Every so often, we do our best to remind you how important the Cubs TV ratings are/can be to the organization as a whole.

Not only are the ratings themselves an indication of the general popularity (and thus money making ability) of the Chicago Cubs, but also because they might prove critical to the future of the franchise.


Take a look at the recent TV deal (and subsequent spending capability) of the Los Angeles Dodgers (or the Philadelphia Phillies) and you’ll begin to understand the dramatic implications. If you remember back, both of the Cubs current deals are set to expire at the end of the 2019 season. The details of their next deal, then, are likely being negotiated as we speak and could be extremely lucrative – obviously, higher ratings provide the Cubs with greater leverage in those discussions. And the more revenue the Cubs bring in, of course, the more money available to baseball operations.

Well, according to the Nielson Ratings (as detailed here by Forbes) the Chicago Cubs have experienced the largest year over year increase in TV ratings of any team in baseball … so, woo hoo!

Further, according to the Chicago Tribune, the Chicago Cubs were averaging a 1.5 rating on the games televised by Comcast SportsNet in 2014. At the time, that was among the bottom five ratings on a regionals sports network in MLB. Fast-forward to 2016 and that number sits at 4.5 – that’s a 3x increase.

Danny Ecker of Crain’s Chicago Business highlights the trend with this graphic and corresponding article:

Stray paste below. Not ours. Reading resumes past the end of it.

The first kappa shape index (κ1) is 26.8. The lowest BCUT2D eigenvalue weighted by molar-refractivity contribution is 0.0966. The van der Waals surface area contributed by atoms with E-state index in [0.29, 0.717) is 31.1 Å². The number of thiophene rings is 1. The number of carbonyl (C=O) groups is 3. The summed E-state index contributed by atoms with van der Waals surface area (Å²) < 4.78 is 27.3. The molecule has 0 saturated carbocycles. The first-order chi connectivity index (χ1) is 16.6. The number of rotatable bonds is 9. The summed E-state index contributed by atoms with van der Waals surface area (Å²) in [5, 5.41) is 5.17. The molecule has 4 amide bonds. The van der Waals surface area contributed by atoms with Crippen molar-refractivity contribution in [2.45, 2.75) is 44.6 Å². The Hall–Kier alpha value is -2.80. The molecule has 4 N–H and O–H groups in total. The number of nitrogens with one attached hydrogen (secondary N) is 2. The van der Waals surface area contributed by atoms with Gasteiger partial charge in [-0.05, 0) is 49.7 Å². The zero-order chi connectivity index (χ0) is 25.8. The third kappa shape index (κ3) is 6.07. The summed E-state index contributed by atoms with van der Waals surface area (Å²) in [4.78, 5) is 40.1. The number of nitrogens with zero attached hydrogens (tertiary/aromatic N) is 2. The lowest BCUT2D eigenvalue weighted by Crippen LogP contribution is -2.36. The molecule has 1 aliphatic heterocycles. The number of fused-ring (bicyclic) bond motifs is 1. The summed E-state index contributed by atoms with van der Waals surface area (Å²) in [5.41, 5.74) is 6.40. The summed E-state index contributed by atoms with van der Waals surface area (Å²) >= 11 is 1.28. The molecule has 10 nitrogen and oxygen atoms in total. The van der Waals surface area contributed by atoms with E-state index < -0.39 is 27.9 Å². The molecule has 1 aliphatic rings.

As a crazy aside, the potential (but ultimately non-) clincher against the Brewers near the end of the regular season recorded an 11.2 rating – the highest for any regular-season game in CSN history.

Similarly, through last Sunday, the Cubs WGN and WPWR games locked in a 5.8 average rating (up 176%! since 2014, per the Tribune). They’re overall rating in 2016 (5.00) and percent increase (39%), then, ranks ninth and first respectively in all of baseball. Obviously, winning does wonders for the Chicago Cubs.

Although the final form of the Cubs’ new TV deal is still uncertain (and won’t kick in until 2020), the increase in ratings couldn’t have come at a better time. If Chicago is able to keep winning while also keeping up in the ratings, the Cubs may (have already) put themselves in an extremely enviable position.

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